> for women but not for men and in effect dictated a women's lifestyle,
> (leaving more money for the men or contributions for the leaders by
> eliminating expensive jewelry) all on the pretense that God was being served
> by such.
> As I read the words of 1 Tim. 2:11,12, "A woman should learn in quietness and
> full submission. I do not permit a woman to teach or to have authority over a
> man; she must be silent," I remember the movie "Yentyl" with Barbra
> Streisand. Anyone who saw that film can appreciate the effect such doctrine
> had and has on women and why Paul would condemn those who promoted it.
> But why would Paul have quoted false teachers by writing, "I desire" and "I
> do not permit"? Isn't it reasonable for Bible readers to assume that with
> each use of the pronoun "I" Paul was speaking of himself, that these were
> things HE taught or felt proper? No, it is not. For the Greek from which
> Paul's words have been translated into English contains no such pronoun.
> Translators have merely inserted the pronoun "I" into this passage, either
> two or three times depending on the translation you are reading, in order to
> create proper English sentences. However, I believe that they should have
> inserted the pronoun "We" in those places instead of "I." For, as I have
> said, the context of Paul's words clearly shows that he was quoting the words
> of more than one false teacher ( Hymenaeus and Alexander ) which he had been
> asked to critique.
> These are the passages in the New Testament which are most often criticized
> for allegedly containing "sexist" thinking. Other passages which are
> sometimes attacked as being sexist are, I believe, very unfairly criticized.
> In such passages women are encouraged to be good wives and mothers and are
> instructed to willingly submit to their husbands at home and in their own
> personal lives. By doing so it is said Christian wives might be able to help
> win over their unbelieving husbands and be a good example of Christian
> humility to all. However, women are never told that they must submit
> themselves to men within the Church. Wives willingly submitting themselves to
> their husbands within their homes and women submitting themselves to men in
> general are two very different things. It should be remembered that Christian
> slaves were also encouraged to continue willingly submitting themselves to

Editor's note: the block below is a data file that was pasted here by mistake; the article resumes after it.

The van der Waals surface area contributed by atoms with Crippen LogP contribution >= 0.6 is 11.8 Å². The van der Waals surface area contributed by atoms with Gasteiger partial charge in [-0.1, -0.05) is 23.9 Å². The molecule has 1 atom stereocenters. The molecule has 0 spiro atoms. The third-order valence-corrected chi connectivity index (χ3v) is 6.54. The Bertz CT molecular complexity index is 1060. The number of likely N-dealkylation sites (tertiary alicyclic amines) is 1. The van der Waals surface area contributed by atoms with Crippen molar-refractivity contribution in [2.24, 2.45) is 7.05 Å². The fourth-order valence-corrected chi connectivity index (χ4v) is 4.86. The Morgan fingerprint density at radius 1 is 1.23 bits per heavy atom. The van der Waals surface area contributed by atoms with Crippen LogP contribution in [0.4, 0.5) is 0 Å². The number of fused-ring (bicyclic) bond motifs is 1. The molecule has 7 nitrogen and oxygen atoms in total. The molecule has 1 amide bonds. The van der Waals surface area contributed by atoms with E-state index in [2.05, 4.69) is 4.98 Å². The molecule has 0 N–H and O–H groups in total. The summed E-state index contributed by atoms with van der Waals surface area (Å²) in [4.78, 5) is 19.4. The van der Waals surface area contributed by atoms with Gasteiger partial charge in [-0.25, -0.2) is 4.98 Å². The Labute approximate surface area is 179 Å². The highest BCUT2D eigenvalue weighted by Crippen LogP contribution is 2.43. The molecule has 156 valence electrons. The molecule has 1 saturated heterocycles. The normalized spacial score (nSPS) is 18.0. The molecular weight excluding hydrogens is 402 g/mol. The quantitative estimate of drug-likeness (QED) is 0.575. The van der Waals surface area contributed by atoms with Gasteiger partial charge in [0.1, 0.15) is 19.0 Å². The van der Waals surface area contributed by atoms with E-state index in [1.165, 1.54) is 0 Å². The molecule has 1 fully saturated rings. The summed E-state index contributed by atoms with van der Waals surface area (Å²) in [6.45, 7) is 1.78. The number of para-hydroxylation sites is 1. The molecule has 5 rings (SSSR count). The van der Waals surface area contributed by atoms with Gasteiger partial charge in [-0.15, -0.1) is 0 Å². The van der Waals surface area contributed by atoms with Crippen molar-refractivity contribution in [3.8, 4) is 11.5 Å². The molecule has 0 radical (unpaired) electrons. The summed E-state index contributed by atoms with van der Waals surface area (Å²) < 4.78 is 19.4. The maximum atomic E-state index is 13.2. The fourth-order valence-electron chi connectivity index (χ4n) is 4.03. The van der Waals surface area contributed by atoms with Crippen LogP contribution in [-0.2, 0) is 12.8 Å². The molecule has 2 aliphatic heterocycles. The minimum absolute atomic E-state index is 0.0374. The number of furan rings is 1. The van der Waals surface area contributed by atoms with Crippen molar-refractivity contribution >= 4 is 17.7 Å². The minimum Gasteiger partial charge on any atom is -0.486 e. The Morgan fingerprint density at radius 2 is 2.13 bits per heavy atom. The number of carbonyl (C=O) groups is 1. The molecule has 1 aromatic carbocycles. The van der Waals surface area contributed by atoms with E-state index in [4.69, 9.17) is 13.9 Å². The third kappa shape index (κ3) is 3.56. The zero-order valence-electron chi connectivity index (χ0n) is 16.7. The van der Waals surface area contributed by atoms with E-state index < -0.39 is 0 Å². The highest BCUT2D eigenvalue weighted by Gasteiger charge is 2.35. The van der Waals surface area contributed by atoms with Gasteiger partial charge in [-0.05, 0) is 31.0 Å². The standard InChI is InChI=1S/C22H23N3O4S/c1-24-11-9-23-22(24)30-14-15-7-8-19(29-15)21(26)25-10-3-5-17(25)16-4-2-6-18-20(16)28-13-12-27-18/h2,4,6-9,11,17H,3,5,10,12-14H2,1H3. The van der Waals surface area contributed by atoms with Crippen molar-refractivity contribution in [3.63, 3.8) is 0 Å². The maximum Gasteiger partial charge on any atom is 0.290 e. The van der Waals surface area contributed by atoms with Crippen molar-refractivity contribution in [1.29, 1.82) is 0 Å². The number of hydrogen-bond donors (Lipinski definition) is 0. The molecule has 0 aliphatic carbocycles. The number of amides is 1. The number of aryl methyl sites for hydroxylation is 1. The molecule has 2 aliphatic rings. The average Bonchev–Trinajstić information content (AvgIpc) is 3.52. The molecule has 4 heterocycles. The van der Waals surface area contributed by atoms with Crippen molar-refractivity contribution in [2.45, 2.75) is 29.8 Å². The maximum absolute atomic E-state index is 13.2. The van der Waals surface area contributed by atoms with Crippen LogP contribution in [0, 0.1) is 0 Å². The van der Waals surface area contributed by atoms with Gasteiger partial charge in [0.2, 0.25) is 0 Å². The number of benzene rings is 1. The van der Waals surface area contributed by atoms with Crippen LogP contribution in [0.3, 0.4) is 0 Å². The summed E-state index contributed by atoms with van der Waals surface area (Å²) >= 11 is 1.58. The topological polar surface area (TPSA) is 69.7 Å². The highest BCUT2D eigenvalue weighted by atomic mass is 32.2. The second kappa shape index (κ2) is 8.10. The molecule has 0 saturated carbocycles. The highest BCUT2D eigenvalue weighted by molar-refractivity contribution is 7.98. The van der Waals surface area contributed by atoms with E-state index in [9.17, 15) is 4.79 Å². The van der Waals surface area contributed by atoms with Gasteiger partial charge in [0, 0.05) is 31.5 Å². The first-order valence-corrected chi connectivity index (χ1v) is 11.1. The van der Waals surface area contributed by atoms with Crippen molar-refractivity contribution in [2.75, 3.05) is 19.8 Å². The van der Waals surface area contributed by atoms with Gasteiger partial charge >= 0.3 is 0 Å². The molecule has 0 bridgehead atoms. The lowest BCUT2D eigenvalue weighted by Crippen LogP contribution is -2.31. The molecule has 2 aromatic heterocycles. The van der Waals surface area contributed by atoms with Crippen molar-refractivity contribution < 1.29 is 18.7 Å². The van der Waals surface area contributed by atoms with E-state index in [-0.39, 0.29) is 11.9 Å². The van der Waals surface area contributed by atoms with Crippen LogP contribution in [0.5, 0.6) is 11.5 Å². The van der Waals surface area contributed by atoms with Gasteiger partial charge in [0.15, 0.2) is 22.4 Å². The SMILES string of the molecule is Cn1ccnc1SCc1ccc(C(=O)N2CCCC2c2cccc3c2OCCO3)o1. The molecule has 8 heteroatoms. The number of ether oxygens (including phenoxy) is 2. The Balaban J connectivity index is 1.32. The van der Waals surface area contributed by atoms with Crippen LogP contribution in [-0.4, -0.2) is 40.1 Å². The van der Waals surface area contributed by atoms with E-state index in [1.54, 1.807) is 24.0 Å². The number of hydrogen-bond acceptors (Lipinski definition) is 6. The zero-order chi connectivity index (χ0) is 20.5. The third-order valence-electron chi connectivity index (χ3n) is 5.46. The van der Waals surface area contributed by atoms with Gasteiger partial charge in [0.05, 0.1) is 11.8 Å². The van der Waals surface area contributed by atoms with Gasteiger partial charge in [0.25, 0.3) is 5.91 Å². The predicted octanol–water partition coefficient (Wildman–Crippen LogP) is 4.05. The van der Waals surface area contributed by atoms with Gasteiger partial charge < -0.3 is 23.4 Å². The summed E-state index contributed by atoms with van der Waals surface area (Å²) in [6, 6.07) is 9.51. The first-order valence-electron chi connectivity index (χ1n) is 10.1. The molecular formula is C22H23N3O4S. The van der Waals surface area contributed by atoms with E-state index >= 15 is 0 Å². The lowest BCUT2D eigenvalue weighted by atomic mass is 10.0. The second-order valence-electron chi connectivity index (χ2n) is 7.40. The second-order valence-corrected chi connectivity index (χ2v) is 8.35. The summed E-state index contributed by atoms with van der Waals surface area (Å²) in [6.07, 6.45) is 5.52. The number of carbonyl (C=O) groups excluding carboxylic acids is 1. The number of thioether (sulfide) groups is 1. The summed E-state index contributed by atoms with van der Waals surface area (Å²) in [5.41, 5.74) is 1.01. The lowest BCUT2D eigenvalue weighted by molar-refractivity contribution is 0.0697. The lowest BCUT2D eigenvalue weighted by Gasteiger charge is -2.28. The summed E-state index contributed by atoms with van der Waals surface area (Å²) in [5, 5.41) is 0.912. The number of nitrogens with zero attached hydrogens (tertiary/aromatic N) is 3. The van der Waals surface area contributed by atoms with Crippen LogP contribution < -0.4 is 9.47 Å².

> their masters. (Eph.6:5, 1 Pet.2:18) This did not mean that Paul and Peter
> considered slave masters to be superior to their slaves in any way. For
> within the Christian Church Paul said there was "Neither slave nor free."
> (Gal. 3:28)
> Paul's intent in instructing Christian wives to continue submitting
> themselves to their husbands and Christian slaves to continue submitting
> themselves to their masters was to cause Christians and Christianity to
> become well spoken of among the nations. Paul asked Christian wives and
> Christian slaves to willingly surrender outside of the Church what they were
> given inside of the Church, full equality with their husbands and their
> masters. He asked them to do so in order to help spread the good news of
> Jesus Christ who he and the other apostles reminded them also suffered
> unjustly for them. (See 1 Pet. 2:18-21)
> The scriptures reveal that in the early Church men usually took the lead in
> most matters, as they still tend to do today. And Paul's letters were written
> with that fact of life in mind. But this does not mean that women were then
> or should be today excluded from being appointed as servants in their
> Churches. This can be seen by reading 1 Tim. 3:8,11. There Paul wrote,
> "Deacons are to be men worthy of respect, sincere, not indulging in much wine
> .... In the same way, their wives (or "deaconesses" as in some manuscripts-
> see footnote in some Bibles) are to be women worthy of respect, not malicious
> talkers but temperate and trustworthy in everything." This, of course,
> reminds us of what Paul wrote to the Romans: "I commend to you our sister